A few months later, in Science, Süel’s team showed that by exchanging potassium signals, two Bacillus biofilms can “time-share” nutrients. In these experiments, two bacterial communities took turns eating glutamate, enabling the biofilms to consume the limited nutrients more efficiently. As a result of this sharing, the biofilms grew more quickly than they could have if the bacteria had eaten as much as they could without interruption. When the researchers used bacteria with ion channels that had been modified to give weaker signals, the biofilms, no longer able to coordinate their feeding, grew more slowly.

Süel’s discoveries about how bacteria communicate electrically have exhilarated bacteria researchers.

Moh El-Naggar, a biophysicist at the University of Southern California, investigates how bacteria exchange electrical signals through “nanowires.”

Moh El-Naggar, a biophysicist at the University of Southern California, investigates how bacteria exchange electrical signals through “nanowires.”

Allison V. Smith

“I think it’s some of the most interesting work going on in all of biology right now,” said Moh El-Naggar, a biophysicist at the University of Southern California. El-Naggar studies how bacteria transfer electrons using specialized thin tubes, which he calls nanowires. Even though this transfer could also be considered a form of electrical communication, El-Naggar says that in the past, he would “put the brakes on” if someone suggested that bacteria behave similarly to neurons. Since reading Süel’s 2015 paper, he’s changed his thinking. “A lot of us can’t wait to see what comes out of this,” he said.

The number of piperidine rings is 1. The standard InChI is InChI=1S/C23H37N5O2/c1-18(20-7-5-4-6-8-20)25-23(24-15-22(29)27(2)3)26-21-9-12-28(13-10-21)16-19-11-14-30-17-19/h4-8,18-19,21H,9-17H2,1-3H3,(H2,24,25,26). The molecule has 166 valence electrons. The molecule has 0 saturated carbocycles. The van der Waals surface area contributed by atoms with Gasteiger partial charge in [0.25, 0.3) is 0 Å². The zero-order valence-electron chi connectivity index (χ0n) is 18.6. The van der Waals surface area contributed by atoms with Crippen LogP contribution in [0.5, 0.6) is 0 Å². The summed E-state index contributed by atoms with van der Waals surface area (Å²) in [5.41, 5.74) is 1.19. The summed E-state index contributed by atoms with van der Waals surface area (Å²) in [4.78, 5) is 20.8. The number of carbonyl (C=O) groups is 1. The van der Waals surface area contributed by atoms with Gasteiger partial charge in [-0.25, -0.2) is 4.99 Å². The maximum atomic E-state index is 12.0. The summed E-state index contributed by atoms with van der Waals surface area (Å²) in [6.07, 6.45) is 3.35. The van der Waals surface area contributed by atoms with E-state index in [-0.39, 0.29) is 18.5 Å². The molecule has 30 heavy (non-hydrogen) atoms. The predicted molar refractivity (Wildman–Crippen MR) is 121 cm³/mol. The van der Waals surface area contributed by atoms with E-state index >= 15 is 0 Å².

For Gemma Reguera, a microbiologist at Michigan State University, the recent revelations bolster an argument she has long been making to her biologist peers: that physical signals such as light, sound and electricity are as important to bacteria as chemical signals. “Perhaps [Süel’s finding] will help the scientific community and [people] outside the scientific community feel more open about other forms of physical communication” among bacteria, Reguera said.

Part of what excites researchers is that electrical signaling among bacteria shows signs of being more powerful than chemically mediated quorum sensing. Chemical signals have proved critical for coordinating certain collective behaviors, but they quickly get diluted and fade out once they’re beyond the immediate vicinity of the bacteria emitting the signal. In contrast, as Süel’s team has found, the potassium signals released from biofilms can travel with constant strength for more than 1,000 times the width of a typical bacterial cell — and even that limit is an artificial upper bound imposed by the microfluidic devices used in the experiments. The difference between quorum sensing and potassium signaling is like the difference between shouting from a mountaintop and making an international phone call.